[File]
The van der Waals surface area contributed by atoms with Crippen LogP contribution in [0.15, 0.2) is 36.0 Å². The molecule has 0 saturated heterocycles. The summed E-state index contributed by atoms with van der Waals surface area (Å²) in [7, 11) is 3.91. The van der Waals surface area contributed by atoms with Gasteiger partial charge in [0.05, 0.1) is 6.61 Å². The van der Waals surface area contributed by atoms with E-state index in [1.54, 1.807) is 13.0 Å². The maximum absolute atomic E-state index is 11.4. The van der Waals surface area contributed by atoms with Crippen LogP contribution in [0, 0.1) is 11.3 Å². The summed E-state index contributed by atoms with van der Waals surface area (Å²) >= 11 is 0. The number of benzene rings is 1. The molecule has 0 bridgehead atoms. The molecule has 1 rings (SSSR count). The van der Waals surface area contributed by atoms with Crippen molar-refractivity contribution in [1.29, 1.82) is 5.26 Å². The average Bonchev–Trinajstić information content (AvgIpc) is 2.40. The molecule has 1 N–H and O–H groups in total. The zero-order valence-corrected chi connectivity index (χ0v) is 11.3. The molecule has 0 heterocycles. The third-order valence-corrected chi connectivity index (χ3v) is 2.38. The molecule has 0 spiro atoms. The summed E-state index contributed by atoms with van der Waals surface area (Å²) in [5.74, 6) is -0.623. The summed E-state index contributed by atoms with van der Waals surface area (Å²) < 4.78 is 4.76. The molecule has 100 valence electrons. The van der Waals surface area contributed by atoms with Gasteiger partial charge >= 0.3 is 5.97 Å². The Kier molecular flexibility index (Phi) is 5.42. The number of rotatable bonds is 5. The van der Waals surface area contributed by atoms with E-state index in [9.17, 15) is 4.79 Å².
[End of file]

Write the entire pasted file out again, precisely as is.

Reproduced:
The van der Waals surface area contributed by atoms with Crippen LogP contribution in [0.15, 0.2) is 36.0 Å². The molecule has 0 saturated heterocycles. The summed E-state index contributed by atoms with van der Waals surface area (Å²) in [7, 11) is 3.91. The van der Waals surface area contributed by atoms with Gasteiger partial charge in [0.05, 0.1) is 6.61 Å². The van der Waals surface area contributed by atoms with E-state index in [1.54, 1.807) is 13.0 Å². The maximum absolute atomic E-state index is 11.4. The van der Waals surface area contributed by atoms with Crippen LogP contribution in [0, 0.1) is 11.3 Å². The summed E-state index contributed by atoms with van der Waals surface area (Å²) >= 11 is 0. The number of benzene rings is 1. The molecule has 0 bridgehead atoms. The molecule has 1 rings (SSSR count). The van der Waals surface area contributed by atoms with Crippen molar-refractivity contribution in [1.29, 1.82) is 5.26 Å². The average Bonchev–Trinajstić information content (AvgIpc) is 2.40. The molecule has 1 N–H and O–H groups in total. The zero-order valence-corrected chi connectivity index (χ0v) is 11.3. The molecule has 0 heterocycles. The third-order valence-corrected chi connectivity index (χ3v) is 2.38. The molecule has 0 spiro atoms. The summed E-state index contributed by atoms with van der Waals surface area (Å²) in [5.74, 6) is -0.623. The summed E-state index contributed by atoms with van der Waals surface area (Å²) < 4.78 is 4.76. The molecule has 100 valence electrons. The van der Waals surface area contributed by atoms with Gasteiger partial charge >= 0.3 is 5.97 Å². The Kier molecular flexibility index (Phi) is 5.42. The number of rotatable bonds is 5. The van der Waals surface area contributed by atoms with E-state index in [9.17, 15) is 4.79 Å².